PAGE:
We often receive emails with positive comments on our photos and questions on how to take better shots, so I’m here to share with you what I have learned over the years to help you get the most out of your camera.
In this first photography article of our photography series, I’m going to explain the basics of photography first, giving as many practical examples as possible. Keep in mind that for every new term, fact or technique that you learn there is at least one new amazing picture you can take on your next trip.
The Fundamental Elements of Photography
The first element that we’ll discuss in this post is exposure, which is the key factor that defines a picture. Exposure is the amount of light that falls on the lens. It is actually determined by the aperture and shutter speed, so I believe that if you understand these two concepts and the relation between them there is no picture that you can’t take.
Let’s imagine that a picture is a glass (container) and light is water that we pour into it. The exposure will be the amount of water in the glass, or more specifically, the proportion of the glass that is filled with water. A correctly exposed picture will be one that has the right amount of light in it; pour too much water into your glass and it will start to overflow, pour too little and you will not be able to quench your thirst. An over-exposed picture will be very bright, so bright that it might be completely white and the details in it could be hardly recognizable. A poorly exposed picture on the other hand will be very dark and details that fall under the shadow will be completely black.
Let’s start filling up our glass shall we? Let’s imagine that aperture and shutter speed are the components of a faucet that we use to fill our glass with water. The aperture will be how big the faucet is opened while the shutter speed is the amount of time we keep the water flowing. If we want to fill our glass with the correct amount of water we can either open the faucet all the way and keep it open for just a short moment or we can open it just enough for a thin string of water to flow and leave the glass filling for a couple of minutes. Similar to our faucet analogy, the bigger the aperture is, the less time we will need to “fill up” our picture and vice versa.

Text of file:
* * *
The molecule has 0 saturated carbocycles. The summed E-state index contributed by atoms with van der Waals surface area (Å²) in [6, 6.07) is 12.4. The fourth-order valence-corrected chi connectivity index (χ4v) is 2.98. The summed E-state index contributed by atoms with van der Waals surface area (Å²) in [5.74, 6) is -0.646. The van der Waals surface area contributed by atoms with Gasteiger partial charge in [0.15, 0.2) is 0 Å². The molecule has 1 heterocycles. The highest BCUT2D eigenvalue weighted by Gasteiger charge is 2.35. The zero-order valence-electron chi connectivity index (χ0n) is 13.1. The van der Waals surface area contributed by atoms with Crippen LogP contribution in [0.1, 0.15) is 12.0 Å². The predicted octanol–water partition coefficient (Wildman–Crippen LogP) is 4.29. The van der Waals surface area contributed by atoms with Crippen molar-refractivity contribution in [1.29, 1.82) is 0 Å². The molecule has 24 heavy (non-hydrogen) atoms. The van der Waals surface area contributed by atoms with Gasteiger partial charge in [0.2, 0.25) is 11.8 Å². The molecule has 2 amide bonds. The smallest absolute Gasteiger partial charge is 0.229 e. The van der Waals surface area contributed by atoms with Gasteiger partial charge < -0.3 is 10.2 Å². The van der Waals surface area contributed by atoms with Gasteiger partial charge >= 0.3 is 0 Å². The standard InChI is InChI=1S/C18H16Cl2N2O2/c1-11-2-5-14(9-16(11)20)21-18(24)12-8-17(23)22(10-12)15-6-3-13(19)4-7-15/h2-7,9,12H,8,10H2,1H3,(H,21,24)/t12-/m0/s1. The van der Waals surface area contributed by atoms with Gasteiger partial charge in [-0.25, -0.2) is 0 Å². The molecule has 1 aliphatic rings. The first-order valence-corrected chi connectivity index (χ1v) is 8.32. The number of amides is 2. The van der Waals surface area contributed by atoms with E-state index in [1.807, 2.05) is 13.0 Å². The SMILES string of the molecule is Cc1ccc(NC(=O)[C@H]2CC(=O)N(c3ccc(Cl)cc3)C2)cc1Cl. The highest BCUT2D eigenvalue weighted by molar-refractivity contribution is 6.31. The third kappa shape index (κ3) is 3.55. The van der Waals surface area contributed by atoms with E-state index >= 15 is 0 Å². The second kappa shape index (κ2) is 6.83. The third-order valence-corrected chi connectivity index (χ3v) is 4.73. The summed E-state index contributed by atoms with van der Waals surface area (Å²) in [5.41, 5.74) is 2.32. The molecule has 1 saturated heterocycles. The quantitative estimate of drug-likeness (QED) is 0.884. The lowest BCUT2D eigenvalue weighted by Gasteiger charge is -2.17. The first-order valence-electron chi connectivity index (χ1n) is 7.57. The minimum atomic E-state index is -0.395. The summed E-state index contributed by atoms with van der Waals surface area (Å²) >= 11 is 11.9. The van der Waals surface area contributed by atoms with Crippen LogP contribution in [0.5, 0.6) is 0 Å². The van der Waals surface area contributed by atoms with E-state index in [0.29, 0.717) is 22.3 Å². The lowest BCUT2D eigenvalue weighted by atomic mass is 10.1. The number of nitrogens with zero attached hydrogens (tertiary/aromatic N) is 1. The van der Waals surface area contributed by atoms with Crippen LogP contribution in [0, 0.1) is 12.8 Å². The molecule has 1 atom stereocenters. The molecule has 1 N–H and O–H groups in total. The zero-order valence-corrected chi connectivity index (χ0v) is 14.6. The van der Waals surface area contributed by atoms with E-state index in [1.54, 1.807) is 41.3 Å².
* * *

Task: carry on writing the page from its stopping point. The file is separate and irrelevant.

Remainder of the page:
When you shoot in automatic mode, your camera chooses a combination of aperture and shutter speed to ensure a correct exposure under the given light conditions. The result is often satisfactory but you can usually use the appropriate features/settings to create an even better image, and that is why good photographers don’t usually shoot in automatic mode.
Let’s take a look at these two faucet components individually.
The shutter speed is the amount of time that the camera lens is going to let light into the sensor. In digital cameras, it is usually stated as a number that represents the number of seconds or the fraction of a second that the shutter will be opened to let light through.
I almost never use a tripod when I shoot. Even for night shots, I usually rely on my own pulse and stabilization techniques (which I will discuss in future articles). On our trip to Iceland, we carried a tripod in the hopes of catching some aurora borealis shots, but we were down on our luck and ended up lugging it (without using it) the whole way. In my experience, the use I get out of a tripod doesn’t make up for the amount of space and weight it adds to my luggage. When you don’t use a tripod (like me) you have to watch your shutter speed extra carefully, specially in low light conditions. If you leave the shutter open for too long while shooting free-hand, you will probably end up with a blurry picture.